Jusuf Gërvalla

From Wikipedia, the free encyclopedia
Jump to navigation Jump to search

Jusuf Gërvalla (October 1, 1943 – January 18, 1982) was a Kosovo Albanian activist, writer, musician, and the founder of the Marxist-Leninist group National Movement for the Liberation of Kosovo. Born in the village Burremëdhi (Dubovik), in the municipality of Pejë (Peć) in Kosovo, Gërvalla pursued a college education in Prishtina and Ljubljana before working as a journalist in Skopje and Prishtina. A vocal nationalist, he came under the radar of Yugoslav secret service, prompting him to seek asylum in Germany in 1980 where he subsequently established the Popular Movement for the Republic of Kosovo, which later split into the two factions the People's Movement of Kosovo and the National Movement for the Liberation of Kosovo, the former being the forerunners of the, at the time, ideologically heterogeneous Kosovo Liberation Army. While abroad, he also made efforts to unite Albanian movements and political parties. On January 17, 1982, Gërvalla along with his brother Bardhosh Gërvalla, and fellow activist Kadri Zeka, were assassinated in Stuttgart, allegedly by Yugoslav secret service. His murder caused outrage among Albanians and abroad, and led to an increased intensity in Albanian nationalism and hostility to Yugoslav control of Kosovo.[1][2][3][4]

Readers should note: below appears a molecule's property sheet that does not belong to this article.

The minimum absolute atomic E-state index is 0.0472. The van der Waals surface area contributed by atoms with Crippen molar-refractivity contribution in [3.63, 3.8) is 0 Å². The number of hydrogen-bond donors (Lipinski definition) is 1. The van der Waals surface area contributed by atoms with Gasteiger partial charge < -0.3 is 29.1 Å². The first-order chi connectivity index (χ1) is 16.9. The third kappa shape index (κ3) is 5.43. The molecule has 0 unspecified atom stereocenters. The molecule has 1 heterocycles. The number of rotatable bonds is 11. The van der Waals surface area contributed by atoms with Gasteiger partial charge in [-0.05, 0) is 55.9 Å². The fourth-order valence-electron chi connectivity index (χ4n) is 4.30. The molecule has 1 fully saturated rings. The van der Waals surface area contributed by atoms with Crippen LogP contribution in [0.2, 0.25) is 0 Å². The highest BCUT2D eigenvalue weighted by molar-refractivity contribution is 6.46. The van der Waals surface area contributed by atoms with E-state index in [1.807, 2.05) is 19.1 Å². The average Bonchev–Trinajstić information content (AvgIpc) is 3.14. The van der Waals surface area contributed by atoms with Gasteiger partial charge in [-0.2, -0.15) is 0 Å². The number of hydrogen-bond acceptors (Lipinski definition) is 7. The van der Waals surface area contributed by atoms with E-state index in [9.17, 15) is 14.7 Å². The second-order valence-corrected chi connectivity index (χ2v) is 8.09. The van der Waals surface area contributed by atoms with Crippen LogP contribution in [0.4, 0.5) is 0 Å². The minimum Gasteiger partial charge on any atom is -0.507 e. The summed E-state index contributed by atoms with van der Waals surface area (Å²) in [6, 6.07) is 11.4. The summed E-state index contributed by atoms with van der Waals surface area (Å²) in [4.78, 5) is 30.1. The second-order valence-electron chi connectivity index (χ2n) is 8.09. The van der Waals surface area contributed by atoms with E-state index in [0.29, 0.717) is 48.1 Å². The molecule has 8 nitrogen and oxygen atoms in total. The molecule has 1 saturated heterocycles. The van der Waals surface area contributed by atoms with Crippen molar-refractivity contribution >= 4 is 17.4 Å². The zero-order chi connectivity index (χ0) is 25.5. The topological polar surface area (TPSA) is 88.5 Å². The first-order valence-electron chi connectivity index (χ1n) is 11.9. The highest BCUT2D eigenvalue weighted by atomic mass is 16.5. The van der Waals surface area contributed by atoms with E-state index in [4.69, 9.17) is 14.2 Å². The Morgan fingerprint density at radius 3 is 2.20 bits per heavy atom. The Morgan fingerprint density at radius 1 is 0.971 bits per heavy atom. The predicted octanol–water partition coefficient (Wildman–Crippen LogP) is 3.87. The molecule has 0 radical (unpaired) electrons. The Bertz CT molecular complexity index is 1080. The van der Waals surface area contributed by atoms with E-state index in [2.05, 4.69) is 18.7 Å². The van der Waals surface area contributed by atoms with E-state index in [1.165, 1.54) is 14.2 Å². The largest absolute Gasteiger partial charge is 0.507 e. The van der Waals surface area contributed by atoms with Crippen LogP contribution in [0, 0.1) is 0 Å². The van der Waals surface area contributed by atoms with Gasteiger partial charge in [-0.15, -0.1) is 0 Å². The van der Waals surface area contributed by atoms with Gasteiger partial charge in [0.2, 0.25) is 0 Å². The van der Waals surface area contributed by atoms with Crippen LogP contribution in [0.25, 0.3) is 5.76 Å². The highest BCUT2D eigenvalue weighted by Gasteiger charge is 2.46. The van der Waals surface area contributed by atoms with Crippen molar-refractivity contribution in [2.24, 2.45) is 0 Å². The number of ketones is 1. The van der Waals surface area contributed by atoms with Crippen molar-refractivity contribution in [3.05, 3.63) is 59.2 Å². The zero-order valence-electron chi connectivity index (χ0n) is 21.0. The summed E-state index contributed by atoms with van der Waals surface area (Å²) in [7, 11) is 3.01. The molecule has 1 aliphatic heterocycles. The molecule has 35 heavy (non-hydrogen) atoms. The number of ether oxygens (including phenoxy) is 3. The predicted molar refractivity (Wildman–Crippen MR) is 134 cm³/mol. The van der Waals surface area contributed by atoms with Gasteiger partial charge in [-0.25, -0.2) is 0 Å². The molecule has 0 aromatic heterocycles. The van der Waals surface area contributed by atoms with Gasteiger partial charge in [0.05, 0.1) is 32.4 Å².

Some of his literary publications include Fluturojnë e bien (They Fly and Fall), Kanjushë e verdhë (Green Stork) and Rrotull (Around).[1]

References[edit]

  1. ^ a b Elsie, Robert. Historical Dictionary of Kosovo. The Scarecrow Press, Inc. p. 111. 
  2. ^ J. Perritt, Henry. The Road to Independence for Kosovo: A Chronicle of the Ahtisaari Pla. Cambridge University Press. p. 236. 
  3. ^ Bejtullahu, Alma. Female Singers in Rural Kosovo. Böhlag Verlau Köln. p. 249. 
  4. ^ Hehir, Aidan. Humanitarian Intervention: An Introduction. Palgrave Macmillan. p. 225.